A People's History of Florida follows the People's History tradition, documenting the active involvement of African-Americans, indigenous people, women, and poor whites in shaping the Sunshine State's history.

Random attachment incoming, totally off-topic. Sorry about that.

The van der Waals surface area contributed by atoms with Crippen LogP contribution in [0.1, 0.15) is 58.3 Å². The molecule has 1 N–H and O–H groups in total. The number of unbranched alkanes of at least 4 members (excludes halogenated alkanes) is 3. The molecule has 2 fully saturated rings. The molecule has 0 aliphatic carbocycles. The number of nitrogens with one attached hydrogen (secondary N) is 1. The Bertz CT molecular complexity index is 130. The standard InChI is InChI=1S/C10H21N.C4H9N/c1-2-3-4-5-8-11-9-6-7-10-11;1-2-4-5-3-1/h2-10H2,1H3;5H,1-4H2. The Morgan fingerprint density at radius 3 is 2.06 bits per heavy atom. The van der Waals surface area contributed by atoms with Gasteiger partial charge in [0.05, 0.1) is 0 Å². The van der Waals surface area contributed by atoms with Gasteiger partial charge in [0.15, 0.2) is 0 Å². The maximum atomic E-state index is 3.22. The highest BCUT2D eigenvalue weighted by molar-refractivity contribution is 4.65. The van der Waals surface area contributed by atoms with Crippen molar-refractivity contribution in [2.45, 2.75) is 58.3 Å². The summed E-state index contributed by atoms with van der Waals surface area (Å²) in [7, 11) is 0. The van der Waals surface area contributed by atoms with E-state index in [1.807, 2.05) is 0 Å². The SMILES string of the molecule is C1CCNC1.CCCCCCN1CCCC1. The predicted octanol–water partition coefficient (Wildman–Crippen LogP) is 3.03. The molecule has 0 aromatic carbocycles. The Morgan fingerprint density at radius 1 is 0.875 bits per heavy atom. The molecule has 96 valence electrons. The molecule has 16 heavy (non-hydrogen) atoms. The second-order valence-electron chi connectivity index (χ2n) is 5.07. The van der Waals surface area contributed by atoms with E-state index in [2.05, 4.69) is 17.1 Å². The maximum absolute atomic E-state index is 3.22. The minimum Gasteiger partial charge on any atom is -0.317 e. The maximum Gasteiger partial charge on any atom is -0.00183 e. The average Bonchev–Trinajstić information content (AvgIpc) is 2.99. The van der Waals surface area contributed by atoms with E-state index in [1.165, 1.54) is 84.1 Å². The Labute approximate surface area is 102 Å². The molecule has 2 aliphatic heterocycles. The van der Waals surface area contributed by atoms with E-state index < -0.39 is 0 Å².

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Beneath the normal tropical romanticism that has comprised Florida history, lies a long bloody history of struggle of runaway slaves and Seminoles fighting the U.S. military for land and freedom. Beneath the fancy tourist hotels, theme parks, and lily-white suburban enclaves, lie the bones of black Seminole maroons who fled from their masters, seeking freedom under Spanish and Seminole protection. Underneath the shore-front retirement homes of Northern migrants, the wealthy mansions of South Florida, and the overdeveloped downtown areas, lie the bones of Florida's poor whites who fought against an aristocracy of big banks, wealthy speculators, and aristocratic planters. Underneath the Civil War tourist attractions, gift shops, and battlefield renditions, lie the bones of poor whites who were drafted into the Confederate army to fight for the privileged, only to desert and return to fight Florida's Confederate government on the home front. You get the picture. This is not a postcard image of Florida as a sunny beach found in a tourist-based gift shop in the middle of a Gulf-front town. This is the blood, sweat, and tears of countless people who fought for land, freedom, and autonomy.